In some cases, people with family cancer syndromes tend to develop cancer at an early age or have other non-cancer-related health conditions.

Genetic Testing for Cancer Risk

Certain genetic tests can detect whether you’ve inherited a genetic change that could increase your risk of cancer. Typically, this testing is done with a small blood sample, but it may also be done with saliva, cells from inside the cheek, or skin cells.

For those with a family history of breast and ovarian cancer, genetic tests can aid in screening and treatment decisions.

The doctor or health care provider will determine if you should be tested for genetic changes that increase cancer risk. They will likely inquire about certain patterns in your personal or family medical history, such as cancer at an unusually young age or several relatives with the same type of cancer.


  1. Families seek answers for us rise in childhood cancers (2019) The Guardian. Guardian News and Media. Available at: https://www.theguardian.com/us-news/2019/jul/30/toxic-america-families-seek-answers-childhood-cancers (Accessed: March 9, 2023).
  2. Seer Cancer Statistics Review 1975–2015 (no date). Available at: https://seer.cancer.gov/archive/csr/1975_2015/results_merged/sect_29_childhood_cancer_iccc.pdf (Accessed: March 9, 2023).
  3. Cancer in children and adolescents (no date) National Cancer Institute. Available at: https://www.cancer.gov/types/childhood-cancers/child-adolescent-cancers-fact-sheet#q1 (Accessed: March 9, 2023).
  4. Cancer (no date) World Health Organization. World Health Organization. Available at: https://www.who.int/news-room/fact-sheets/detail/cancer(Accessed: March 9, 2023).
  5. What is cancer? (no date) National Cancer Institute. Available at: https://www.cancer.gov/about-cancer/understanding/what-is-cancer(Accessed: March 9, 2023).
  6. Most cancer cases ‘caused by lifestyle, environment — not bad luck’ (no date) Medical News Today. MediLexicon International. Available at: https://www.medicalnewstoday.com/articles/304230 (Accessed: March 9, 2023).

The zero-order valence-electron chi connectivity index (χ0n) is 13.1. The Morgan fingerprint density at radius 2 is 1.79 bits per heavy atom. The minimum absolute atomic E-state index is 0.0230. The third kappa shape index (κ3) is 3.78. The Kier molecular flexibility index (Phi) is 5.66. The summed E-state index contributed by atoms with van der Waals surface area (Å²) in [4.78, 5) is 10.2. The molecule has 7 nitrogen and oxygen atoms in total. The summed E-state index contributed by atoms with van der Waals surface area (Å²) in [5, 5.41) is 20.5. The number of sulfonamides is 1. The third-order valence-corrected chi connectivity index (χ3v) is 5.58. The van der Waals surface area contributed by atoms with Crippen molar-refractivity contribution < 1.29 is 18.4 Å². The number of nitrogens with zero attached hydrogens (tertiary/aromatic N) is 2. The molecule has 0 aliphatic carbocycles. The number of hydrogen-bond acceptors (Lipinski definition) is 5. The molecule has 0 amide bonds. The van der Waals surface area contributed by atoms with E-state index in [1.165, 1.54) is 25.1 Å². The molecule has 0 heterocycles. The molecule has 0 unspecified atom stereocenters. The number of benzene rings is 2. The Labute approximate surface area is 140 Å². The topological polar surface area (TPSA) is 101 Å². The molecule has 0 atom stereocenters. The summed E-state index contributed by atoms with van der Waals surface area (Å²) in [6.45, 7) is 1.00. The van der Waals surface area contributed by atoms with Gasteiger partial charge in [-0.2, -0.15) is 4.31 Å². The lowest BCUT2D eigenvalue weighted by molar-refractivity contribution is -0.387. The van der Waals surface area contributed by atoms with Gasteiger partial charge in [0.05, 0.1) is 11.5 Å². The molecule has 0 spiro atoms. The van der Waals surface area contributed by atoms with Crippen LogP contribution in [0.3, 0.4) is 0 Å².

7. Cancer prevention overview (PDQ®)–patient version (no date) National Cancer Institute. Available at: https://www.cancer.gov/about-cancer/causes-prevention/patient-prevention-overview-pdq (Accessed: March 9, 2023).
  8. Two thirds of cancer cases down to ‘bad luck,’ new study claims (no date) Medical News Today. MediLexicon International. Available at: https://www.medicalnewstoday.com/articles/287542 (Accessed: March 9, 2023).
  9. January 12, 2023, December 22, 2022 and December 2, 2022 (no date) Mosaic mutations in embryos can cause cancer later in lifeNational Cancer Institute. Available at: https://www.cancer.gov/news-events/cancer-currents-blog/2022/cancer-mosaic-mutations-embryo (Accessed: March 9, 2023).
  10. BRCA gene mutations: Cancer risk and Genetic Testing Fact Sheet (no date) National Cancer Institute. Available at: https://www.cancer.gov/about-cancer/causes-prevention/genetics/brca-fact-sheet (Accessed: March 9, 2023).
  11. Lynch syndrome (2022) Mayo Clinic. Mayo Foundation for Medical Education and Research. Available at: https://www.mayoclinic.org/diseases-conditions/lynch-syndrome/symptoms-causes/syc-20374714#:~:text=Lynch%20syndrome%20is%20a%20condition,and%20other%20types%20of%20cancer. (Accessed: March 9, 2023).
  12. NCI Dictionary of Cancer terms (no date) National Cancer Institute. Available at: https://www.cancer.gov/publications/dictionaries/cancer-terms/def/family-cancer-syndrome (Accessed: March 9, 2023).
  13. It’s in your genes: New breakthrough in genetics now helps families with a history of cancer predict and prevent the world’s most dreaded disease (2013) India Today. India Today. Available at: https://www.indiatoday.in/magazine/health/story/20130617-cancer-genes-carried-in-families-hereditary-breast-prostate-764013-1999-11-29(Accessed: March 9, 2023).